I’m packing a box of memories – stuff the kids have made over the years – and I realize all of a sudden, like the calendar just up and slapped me on the back, that in just over a month I will be homeless. It sounds more dramatic than it is, but still my heart quicks its beating for a minute or two as I let that realization and all of its complicated associated feelings travel from my brain to my heart.

And then, just like that, I’m excited. Finally, I’m excited. After being by times fearful and sad and confused and grieving, all mixed in with tentative anticipation, I’m plain old excited.

If you’ve been following along, we are moving. We’re selling the stuff and packing up what’s left and heading west, all the way to British Columbia. For lots of reasons that I’ll probably write about when I have more time, this move has been as much a heart process as a physical one.

A lot of things have changed since we began this new adventure. The original plan, back when we first talked about doing something else for a year, has been completely revised. That’s the nature of adventures, though, isn’t it? They take on a life of their own.

The one thing about that original dream that I want to protect, though, is it’s smallness. The simple, teeny tiny, cozy, delightful essence of what this whole thing was about when we started, in spite of how the details have changed, is still what is most important to me. In four words, this is my dream.

Less stuff. More fun.

More later…

Two weeks, three kids, and a family reunion. Throw in the Crow’s Nest Pass (a lovely drive, if you’re not in a hurry), a missing kid, and losing my shoes in a river, and you have the makings of a fantastic holiday. From Saskatchewan to British Columbia and back. Here is my version of the traditional family vacation slide show. Feel free to nod off.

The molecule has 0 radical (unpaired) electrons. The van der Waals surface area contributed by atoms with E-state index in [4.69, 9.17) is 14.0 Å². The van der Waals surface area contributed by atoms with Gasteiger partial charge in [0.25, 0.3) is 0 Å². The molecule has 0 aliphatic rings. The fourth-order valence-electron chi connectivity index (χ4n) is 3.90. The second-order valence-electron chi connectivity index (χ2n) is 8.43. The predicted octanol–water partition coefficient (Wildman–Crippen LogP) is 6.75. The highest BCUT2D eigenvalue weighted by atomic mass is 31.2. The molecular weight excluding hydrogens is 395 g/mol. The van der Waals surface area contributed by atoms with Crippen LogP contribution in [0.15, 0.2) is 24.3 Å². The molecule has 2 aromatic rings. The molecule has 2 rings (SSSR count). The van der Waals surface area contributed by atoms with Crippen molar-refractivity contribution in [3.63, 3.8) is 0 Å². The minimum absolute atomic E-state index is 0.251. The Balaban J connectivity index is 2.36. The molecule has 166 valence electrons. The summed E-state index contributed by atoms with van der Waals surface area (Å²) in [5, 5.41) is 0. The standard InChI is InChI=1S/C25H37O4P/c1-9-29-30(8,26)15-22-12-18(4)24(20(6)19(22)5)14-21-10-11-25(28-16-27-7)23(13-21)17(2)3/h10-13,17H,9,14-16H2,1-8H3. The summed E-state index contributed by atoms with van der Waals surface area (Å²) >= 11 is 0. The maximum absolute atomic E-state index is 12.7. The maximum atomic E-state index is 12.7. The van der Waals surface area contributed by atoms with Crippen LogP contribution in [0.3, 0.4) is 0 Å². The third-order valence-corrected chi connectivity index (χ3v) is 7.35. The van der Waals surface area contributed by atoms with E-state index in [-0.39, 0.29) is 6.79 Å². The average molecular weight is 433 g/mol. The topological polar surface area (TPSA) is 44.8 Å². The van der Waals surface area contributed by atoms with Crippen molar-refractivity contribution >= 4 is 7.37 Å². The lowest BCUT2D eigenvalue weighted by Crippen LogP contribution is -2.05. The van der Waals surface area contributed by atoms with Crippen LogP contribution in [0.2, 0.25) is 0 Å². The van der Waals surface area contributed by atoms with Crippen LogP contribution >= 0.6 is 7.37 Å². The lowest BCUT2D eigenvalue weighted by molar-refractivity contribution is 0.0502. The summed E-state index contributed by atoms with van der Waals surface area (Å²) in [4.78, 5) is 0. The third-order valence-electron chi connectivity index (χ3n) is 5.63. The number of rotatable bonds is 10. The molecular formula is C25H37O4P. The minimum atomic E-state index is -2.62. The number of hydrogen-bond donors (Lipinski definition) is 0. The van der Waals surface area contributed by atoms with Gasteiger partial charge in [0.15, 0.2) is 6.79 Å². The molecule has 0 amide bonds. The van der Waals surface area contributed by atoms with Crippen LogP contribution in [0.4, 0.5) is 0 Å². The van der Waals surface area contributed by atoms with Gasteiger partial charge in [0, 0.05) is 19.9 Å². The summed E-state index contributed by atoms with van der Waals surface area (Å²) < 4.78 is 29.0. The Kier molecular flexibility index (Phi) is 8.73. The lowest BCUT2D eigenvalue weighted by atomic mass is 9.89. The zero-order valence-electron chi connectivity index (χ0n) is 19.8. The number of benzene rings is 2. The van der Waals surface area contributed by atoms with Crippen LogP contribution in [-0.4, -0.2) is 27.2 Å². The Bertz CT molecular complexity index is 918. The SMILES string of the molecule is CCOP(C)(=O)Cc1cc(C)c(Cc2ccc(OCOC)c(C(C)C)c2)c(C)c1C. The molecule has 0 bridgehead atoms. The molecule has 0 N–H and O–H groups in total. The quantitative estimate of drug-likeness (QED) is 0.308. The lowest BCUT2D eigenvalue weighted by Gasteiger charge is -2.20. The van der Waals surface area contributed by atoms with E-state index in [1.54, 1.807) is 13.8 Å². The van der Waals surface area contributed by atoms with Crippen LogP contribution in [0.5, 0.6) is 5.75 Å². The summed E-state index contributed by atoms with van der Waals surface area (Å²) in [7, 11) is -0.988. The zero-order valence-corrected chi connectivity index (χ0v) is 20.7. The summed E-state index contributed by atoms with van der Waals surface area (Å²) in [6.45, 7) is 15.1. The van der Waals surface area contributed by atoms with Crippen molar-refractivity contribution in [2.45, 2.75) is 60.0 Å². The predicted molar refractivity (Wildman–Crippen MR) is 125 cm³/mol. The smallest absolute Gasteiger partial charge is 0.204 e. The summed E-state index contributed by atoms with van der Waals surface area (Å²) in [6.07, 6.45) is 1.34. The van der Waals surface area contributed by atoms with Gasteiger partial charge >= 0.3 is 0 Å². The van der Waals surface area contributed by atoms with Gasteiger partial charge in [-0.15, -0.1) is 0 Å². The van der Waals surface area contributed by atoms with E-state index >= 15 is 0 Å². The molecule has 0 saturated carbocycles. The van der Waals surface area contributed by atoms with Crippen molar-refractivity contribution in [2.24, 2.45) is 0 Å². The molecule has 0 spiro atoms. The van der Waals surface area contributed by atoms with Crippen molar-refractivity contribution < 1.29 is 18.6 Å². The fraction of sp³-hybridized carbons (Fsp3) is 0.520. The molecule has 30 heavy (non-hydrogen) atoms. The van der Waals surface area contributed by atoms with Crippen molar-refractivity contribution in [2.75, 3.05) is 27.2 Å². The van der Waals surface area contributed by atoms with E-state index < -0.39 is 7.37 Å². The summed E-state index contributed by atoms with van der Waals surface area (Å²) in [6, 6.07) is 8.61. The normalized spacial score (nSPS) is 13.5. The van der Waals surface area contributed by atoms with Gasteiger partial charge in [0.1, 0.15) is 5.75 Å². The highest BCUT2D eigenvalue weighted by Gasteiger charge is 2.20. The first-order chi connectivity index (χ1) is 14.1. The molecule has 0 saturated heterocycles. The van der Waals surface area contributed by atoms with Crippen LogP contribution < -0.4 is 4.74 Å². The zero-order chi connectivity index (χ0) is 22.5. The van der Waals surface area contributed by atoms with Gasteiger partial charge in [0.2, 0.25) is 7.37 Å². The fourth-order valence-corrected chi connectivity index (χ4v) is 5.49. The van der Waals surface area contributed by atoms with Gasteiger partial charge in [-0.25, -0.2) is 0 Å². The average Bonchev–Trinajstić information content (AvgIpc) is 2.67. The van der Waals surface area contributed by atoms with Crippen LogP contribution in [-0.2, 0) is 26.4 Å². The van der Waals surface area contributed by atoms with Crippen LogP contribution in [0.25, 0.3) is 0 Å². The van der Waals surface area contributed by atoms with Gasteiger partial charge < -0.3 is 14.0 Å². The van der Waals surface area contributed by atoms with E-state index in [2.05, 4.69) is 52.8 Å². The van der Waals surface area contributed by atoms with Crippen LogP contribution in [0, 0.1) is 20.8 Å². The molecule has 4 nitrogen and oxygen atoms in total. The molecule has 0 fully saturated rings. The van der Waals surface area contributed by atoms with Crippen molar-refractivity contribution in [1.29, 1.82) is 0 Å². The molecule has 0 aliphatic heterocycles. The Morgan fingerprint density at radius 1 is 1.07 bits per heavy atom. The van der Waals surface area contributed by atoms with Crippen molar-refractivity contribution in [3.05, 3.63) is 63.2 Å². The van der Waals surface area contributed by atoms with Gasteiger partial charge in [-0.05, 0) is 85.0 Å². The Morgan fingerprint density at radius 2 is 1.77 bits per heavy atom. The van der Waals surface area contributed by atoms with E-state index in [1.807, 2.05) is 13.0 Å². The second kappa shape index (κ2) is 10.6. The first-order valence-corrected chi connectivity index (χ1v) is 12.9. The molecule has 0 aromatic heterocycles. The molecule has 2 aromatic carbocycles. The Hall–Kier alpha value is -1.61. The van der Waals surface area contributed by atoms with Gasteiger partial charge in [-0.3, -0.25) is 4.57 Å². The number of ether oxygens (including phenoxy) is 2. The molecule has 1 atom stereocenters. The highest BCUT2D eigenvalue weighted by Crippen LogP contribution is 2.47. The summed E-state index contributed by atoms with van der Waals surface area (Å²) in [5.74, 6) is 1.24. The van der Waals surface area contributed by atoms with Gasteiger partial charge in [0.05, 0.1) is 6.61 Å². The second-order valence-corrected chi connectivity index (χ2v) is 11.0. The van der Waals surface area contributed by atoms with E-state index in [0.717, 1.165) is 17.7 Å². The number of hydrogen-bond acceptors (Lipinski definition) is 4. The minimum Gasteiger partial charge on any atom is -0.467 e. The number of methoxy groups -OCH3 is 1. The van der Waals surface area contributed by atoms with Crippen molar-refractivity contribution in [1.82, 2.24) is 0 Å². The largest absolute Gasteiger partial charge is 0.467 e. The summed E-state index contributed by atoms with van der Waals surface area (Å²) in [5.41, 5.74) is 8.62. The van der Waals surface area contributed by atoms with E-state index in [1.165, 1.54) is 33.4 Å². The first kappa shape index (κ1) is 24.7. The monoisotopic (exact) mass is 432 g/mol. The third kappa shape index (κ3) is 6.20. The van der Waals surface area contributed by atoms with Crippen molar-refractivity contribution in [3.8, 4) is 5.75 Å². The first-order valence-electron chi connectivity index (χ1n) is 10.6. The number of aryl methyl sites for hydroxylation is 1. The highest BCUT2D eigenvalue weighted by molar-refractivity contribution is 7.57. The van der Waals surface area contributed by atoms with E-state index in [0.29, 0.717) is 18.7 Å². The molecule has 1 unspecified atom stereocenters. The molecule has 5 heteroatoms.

Most interesting person met on the road:

This woman. We were fuelling up in Lethbridge, Alberta, and she rode in on her bike with this large black dog in the front bike carrier. I stared. Lyndon chatted with her for a few minutes and discovered she had biked from Montreal. Montreal is a long way from Lethbridge. No idea of her destination or if she even had one.

Best hotel:

Hands down, the best hotel we stayed in was the Days Inn in Penticton, B.C. It was serendipitous. Lyndon booked it on points, not knowing anything about it. Turns out it is located right across the street from where people put into the channel with floaties for the seven mile float down to Skaha lake. SO much fun. In fact, the channel float definitely wins in the category of The Most Fun We Didn’t Expect To Have. If you are in Penticton on a hot summer day you definitely have to float the channel. But, back to the Days Inn. Our room opened into the courtyard, in the middle of which was the outdoor pool. We were a half a block from the beach and the skateboard park. We stayed three nights. Perfect.

The biggest fright: